FROSTBURG — The decision to fluoridate Frostburg’s water system could come as early as Wednesday.
All five members of the incoming mayor and council have publicly expressed their support of fluoridating the city’s water supply, and the group may vote on the issue shortly after being sworn in on Wednesday evening.
“My intent is to put it on the agenda,” said Mayor John Bambacus, who was recently re-elected to his fourth term as mayor. “I haven’t had anybody indicate to me that they don’t want to deal with it (fluoride) that night.”
Bambacus said that it should be a direct vote with little discussion. “We have had five hours of hearings on this,” he said, referring to the public hearing in early March that was attended by about 300 people. “Everybody in the room had a chance to make their point.”
The vote should take place after the swearing-in ceremony and reception. “I plan to reconvene after a half hour or so,” said Bambacus. “And (fluoride) is the only major item on the agenda. There is really no (other) major unfinished or new business before the incoming council.”
Jeff Rhodes, commissioner-elect of water, parks and recreation, believes the new members are ready to tackle the issue.
“I feel confident it’s going to be a unanimous vote by the council in favor of the issue,” said Rhodes. “The new council wants to address this issue as soon as possible.”
Once the fluoride measure passes, council will have to enact an ordinance, which will require at least two public readings before it can be adopted.
Rhodes said that some state funding is available to help provide the necessary equipment and that he intends to seek those grants if council votes in favor of fluoridation.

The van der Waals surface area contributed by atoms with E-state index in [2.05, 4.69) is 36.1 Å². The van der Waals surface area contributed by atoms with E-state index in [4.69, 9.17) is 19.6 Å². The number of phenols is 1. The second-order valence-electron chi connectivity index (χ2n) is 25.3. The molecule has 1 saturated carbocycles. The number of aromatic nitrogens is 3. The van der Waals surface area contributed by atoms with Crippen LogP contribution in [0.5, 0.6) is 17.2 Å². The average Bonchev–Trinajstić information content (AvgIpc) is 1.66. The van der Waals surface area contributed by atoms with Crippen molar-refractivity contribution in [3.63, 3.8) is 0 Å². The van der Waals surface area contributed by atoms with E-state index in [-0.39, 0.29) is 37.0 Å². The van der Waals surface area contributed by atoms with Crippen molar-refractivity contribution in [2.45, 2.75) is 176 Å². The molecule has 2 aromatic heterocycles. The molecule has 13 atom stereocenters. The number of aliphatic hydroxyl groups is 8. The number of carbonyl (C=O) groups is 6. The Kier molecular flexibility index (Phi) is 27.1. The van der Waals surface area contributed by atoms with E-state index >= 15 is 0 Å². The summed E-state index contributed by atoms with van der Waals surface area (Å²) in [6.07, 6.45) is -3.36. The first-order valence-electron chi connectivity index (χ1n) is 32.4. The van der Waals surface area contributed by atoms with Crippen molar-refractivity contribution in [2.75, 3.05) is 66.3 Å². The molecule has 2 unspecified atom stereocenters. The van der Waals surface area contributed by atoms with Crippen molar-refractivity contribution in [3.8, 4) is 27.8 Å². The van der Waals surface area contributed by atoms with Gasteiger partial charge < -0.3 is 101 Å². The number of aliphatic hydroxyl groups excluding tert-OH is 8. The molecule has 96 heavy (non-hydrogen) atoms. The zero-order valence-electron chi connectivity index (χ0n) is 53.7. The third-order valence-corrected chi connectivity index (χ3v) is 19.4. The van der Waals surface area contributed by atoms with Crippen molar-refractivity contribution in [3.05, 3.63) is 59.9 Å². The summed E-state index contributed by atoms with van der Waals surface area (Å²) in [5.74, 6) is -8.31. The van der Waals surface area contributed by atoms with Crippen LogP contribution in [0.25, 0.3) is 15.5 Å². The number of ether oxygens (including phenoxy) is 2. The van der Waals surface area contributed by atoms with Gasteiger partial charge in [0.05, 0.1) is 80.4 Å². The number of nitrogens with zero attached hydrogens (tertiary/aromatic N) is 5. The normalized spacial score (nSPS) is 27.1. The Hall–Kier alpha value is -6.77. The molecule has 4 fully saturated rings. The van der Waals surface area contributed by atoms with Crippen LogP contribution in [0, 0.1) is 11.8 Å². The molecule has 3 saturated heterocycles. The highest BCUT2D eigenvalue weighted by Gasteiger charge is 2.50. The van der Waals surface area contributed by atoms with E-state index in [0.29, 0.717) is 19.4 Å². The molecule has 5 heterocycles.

Dr. Harry Goodman, director of the Office of Oral Health through the Maryland Department of Health and Mental Hygiene, previously said his office would do what it could to finance any municipality’s fluoridation project.
At that time, he said he could not give a cost estimate because it will depend upon specifications determined by the city’s water department and the Department of the Environment. The cost of fluoride also depends upon the type chosen.
The office tries to provide a one- to two-year grant for fluoride.
Also before the mayor and council is the task of picking which day of the month they will hold their public meeting. The meeting is usually held the third Tuesday of each month, but Bambacus said that there may be some scheduling conflicts with the new council. Wednesday’s meeting will serve as the July meeting.
The city also has come closer to the end of its search for a new city administrator. The position has been open since David Powell’s departure in early March. Past city staff member David Cotton had accepted the position about a month ago but changed his mind and declined a few weeks later. The deadline for applications has passed, said Bambacus. “We received 15 applications, which is the same amount that we received last time.”
Bambacus said not to expect any action to be taken until after the new council has been sworn in.
Wednesday’s ceremony will begin at 7:30 p.m. in the community center on Water Street.